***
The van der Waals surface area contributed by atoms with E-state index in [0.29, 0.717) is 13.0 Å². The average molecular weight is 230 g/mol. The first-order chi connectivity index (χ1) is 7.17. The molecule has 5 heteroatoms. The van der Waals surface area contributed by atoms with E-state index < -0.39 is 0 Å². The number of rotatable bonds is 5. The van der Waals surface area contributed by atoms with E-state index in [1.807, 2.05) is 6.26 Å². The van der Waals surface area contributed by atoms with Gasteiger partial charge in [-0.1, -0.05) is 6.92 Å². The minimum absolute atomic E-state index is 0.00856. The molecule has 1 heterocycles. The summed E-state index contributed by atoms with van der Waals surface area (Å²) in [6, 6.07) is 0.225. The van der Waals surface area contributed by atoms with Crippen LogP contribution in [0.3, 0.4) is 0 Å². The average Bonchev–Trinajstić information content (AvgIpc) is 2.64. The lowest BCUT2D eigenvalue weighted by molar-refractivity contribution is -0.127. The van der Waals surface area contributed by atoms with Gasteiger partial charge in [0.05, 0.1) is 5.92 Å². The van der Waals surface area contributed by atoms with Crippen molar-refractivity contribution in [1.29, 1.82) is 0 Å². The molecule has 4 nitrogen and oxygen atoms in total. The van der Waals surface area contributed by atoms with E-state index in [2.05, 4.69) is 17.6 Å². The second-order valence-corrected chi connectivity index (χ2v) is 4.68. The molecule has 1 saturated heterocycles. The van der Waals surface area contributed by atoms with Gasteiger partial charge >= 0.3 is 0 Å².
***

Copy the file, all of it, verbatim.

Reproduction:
The van der Waals surface area contributed by atoms with E-state index in [0.29, 0.717) is 13.0 Å². The average molecular weight is 230 g/mol. The first-order chi connectivity index (χ1) is 7.17. The molecule has 5 heteroatoms. The van der Waals surface area contributed by atoms with E-state index < -0.39 is 0 Å². The number of rotatable bonds is 5. The van der Waals surface area contributed by atoms with E-state index in [1.807, 2.05) is 6.26 Å². The van der Waals surface area contributed by atoms with Gasteiger partial charge in [-0.1, -0.05) is 6.92 Å². The minimum absolute atomic E-state index is 0.00856. The molecule has 1 heterocycles. The summed E-state index contributed by atoms with van der Waals surface area (Å²) in [6, 6.07) is 0.225. The van der Waals surface area contributed by atoms with Crippen LogP contribution in [0.3, 0.4) is 0 Å². The average Bonchev–Trinajstić information content (AvgIpc) is 2.64. The lowest BCUT2D eigenvalue weighted by molar-refractivity contribution is -0.127. The van der Waals surface area contributed by atoms with Gasteiger partial charge in [0.05, 0.1) is 5.92 Å². The van der Waals surface area contributed by atoms with Crippen molar-refractivity contribution in [1.29, 1.82) is 0 Å². The molecule has 4 nitrogen and oxygen atoms in total. The van der Waals surface area contributed by atoms with E-state index in [2.05, 4.69) is 17.6 Å². The second-order valence-corrected chi connectivity index (χ2v) is 4.68. The molecule has 1 saturated heterocycles. The van der Waals surface area contributed by atoms with Gasteiger partial charge >= 0.3 is 0 Å².